We already knew that Barack Obama won the fight over the Congressional disapproval of his deal with Iran. Last week, when Barbara Mikulski became the 34th vote in favor of the deal, that took the veto override off the table — even if that had been a long shot at best in the House already. In quick succession, seven more Democrats quickly followed suit, and now Obama has enough to filibuster a disapproval bill, according to the AP’s tally:
Three undecided senators announced their support for the deal in quick succession — bringing supporters to 41 votes. That’s enough to bottle up the disapproval resolution with a filibuster later this week.
The announcements came from Ron Wyden of Oregon, Richard Blumenthal of Connecticut and Gary Peters of Michigan.
Supporters were cautiously optimistic the votes would allow them to block the disapproval resolution from passing in the Senate. They weren’t declaring victory because opponents of the deal are pushing for senators to allow a final vote on the disapproval resolution, leading to uncertainty about the outcome under the Senate’s complicated procedures.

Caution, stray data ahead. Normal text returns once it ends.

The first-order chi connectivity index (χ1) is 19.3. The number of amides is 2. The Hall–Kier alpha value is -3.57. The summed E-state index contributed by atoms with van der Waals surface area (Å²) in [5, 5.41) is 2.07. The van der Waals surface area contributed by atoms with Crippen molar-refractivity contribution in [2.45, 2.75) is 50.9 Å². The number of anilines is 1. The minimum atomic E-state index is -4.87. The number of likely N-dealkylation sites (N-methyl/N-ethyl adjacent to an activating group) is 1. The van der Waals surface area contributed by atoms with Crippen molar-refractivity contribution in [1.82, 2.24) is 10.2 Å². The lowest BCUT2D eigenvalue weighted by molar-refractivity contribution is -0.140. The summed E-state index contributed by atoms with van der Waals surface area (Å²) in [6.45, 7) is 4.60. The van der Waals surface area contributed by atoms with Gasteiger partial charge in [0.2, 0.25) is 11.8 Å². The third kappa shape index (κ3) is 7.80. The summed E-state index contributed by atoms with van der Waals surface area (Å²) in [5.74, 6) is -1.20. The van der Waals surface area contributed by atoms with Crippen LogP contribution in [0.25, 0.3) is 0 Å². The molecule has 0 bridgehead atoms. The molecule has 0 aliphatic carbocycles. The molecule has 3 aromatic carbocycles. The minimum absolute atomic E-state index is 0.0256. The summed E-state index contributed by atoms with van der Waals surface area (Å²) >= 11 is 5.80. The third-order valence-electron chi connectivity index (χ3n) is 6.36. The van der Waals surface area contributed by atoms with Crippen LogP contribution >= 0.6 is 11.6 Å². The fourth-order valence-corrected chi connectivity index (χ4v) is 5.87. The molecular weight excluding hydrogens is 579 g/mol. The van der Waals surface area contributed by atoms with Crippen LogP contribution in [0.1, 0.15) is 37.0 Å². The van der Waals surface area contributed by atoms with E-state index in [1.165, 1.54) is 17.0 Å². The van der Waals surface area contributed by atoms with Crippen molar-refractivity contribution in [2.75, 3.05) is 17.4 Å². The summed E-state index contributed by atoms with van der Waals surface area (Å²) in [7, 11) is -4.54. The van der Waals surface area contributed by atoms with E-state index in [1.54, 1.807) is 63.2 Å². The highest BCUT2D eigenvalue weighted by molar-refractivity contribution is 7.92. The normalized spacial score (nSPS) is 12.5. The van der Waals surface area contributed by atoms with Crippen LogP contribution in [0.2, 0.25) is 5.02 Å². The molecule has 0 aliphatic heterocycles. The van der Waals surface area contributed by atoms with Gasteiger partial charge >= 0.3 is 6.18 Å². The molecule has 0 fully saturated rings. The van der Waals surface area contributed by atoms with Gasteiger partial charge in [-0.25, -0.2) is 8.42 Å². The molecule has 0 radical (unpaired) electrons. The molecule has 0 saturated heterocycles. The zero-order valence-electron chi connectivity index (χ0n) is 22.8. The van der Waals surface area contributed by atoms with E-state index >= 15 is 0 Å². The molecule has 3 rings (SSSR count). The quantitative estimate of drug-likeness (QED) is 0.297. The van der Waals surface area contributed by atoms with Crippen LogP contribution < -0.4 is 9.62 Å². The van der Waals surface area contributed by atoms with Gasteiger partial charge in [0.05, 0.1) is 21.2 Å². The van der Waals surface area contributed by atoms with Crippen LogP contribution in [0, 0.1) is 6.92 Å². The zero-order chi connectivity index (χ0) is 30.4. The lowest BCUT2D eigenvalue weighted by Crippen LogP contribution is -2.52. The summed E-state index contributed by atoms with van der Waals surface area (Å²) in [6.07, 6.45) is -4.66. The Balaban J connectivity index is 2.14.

That puts the filibuster in play, a dangerous weapon to use in this instance. Don’t forget that the American public opposes this deal on a 2:1 margin, making a diktat a risky strategy. Will Harry Reid resurrect his old role in blocking legislation from hitting Obama’s desk? Put it another way: are Reid and 40 other Democrats so shameless in boosting Obama and John Kerry that they won’t allow a floor vote even on a toothless bill of disapproval?
Prediction: Yes. A few of those Democrats may have qualms about cutting out any input from Congress on a momentous foreign agreement such as this one, but that probably won’t keep them from prioritizing their partisan calculations ahead of constitutional concerns. It didn’t keep them awake at night with Corker-Menendez, nor when Obama refused to submit the deal as a treaty and threatened to implement it through temporary executive waivers allowed in statutory sanctions.
I wrote last week that Mikulski’s vote would put ownership of Iran’s terror support squarely on the shoulders of Democrats. A filibuster on a floor vote would cement this to Obama, Reid, and Senate Democrats, and the party as a whole. Denying a vote to opponents will only anger constituents even more and remind voters which party shoves unpopular policies down their throats — and in this case sends more than one hundred billion dollars into the coffers of the biggest state sponsor of terrorism in the world without allowing so much as a debate in the Senate.
On that point, if Mitch McConnell were ever to strip the Senate of the last vestiges of its filibuster, this would be the moment for that “nuclear option.” At least that would allow the Senate to register disapproval of the nuclear gift Obama and John Kerry wrapped up for the Iranian mullahs and the IRGC.